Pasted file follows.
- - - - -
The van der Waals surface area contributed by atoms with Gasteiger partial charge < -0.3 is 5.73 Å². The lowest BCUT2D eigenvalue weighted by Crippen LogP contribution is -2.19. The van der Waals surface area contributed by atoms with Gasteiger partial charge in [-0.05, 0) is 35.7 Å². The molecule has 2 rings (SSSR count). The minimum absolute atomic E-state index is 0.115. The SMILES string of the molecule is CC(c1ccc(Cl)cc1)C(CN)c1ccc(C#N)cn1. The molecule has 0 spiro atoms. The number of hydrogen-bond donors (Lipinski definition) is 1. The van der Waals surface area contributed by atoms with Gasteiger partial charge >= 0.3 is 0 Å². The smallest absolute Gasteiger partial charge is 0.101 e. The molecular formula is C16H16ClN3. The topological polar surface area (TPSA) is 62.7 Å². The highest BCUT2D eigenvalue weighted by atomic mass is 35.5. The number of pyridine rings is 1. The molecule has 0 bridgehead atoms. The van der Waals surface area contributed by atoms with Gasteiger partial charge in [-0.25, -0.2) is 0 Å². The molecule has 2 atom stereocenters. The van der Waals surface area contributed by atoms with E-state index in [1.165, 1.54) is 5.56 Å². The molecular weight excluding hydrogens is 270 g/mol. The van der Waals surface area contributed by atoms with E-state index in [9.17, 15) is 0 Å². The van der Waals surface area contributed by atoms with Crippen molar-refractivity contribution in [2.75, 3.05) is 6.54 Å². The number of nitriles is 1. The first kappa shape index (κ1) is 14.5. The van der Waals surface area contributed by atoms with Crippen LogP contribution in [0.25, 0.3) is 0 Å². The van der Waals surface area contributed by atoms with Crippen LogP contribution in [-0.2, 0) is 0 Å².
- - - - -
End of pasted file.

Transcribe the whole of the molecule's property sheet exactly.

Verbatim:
The van der Waals surface area contributed by atoms with Gasteiger partial charge < -0.3 is 5.73 Å². The lowest BCUT2D eigenvalue weighted by Crippen LogP contribution is -2.19. The van der Waals surface area contributed by atoms with Gasteiger partial charge in [-0.05, 0) is 35.7 Å². The molecule has 2 rings (SSSR count). The minimum absolute atomic E-state index is 0.115. The SMILES string of the molecule is CC(c1ccc(Cl)cc1)C(CN)c1ccc(C#N)cn1. The molecule has 0 spiro atoms. The number of hydrogen-bond donors (Lipinski definition) is 1. The van der Waals surface area contributed by atoms with Gasteiger partial charge >= 0.3 is 0 Å². The smallest absolute Gasteiger partial charge is 0.101 e. The molecular formula is C16H16ClN3. The topological polar surface area (TPSA) is 62.7 Å². The highest BCUT2D eigenvalue weighted by atomic mass is 35.5. The number of pyridine rings is 1. The molecule has 0 bridgehead atoms. The van der Waals surface area contributed by atoms with Gasteiger partial charge in [-0.25, -0.2) is 0 Å². The molecule has 2 atom stereocenters. The van der Waals surface area contributed by atoms with E-state index in [1.165, 1.54) is 5.56 Å². The molecular weight excluding hydrogens is 270 g/mol. The van der Waals surface area contributed by atoms with E-state index in [9.17, 15) is 0 Å². The van der Waals surface area contributed by atoms with Crippen molar-refractivity contribution in [2.75, 3.05) is 6.54 Å². The number of nitriles is 1. The first kappa shape index (κ1) is 14.5. The van der Waals surface area contributed by atoms with Crippen LogP contribution in [0.25, 0.3) is 0 Å². The van der Waals surface area contributed by atoms with Crippen LogP contribution in [-0.2, 0) is 0 Å².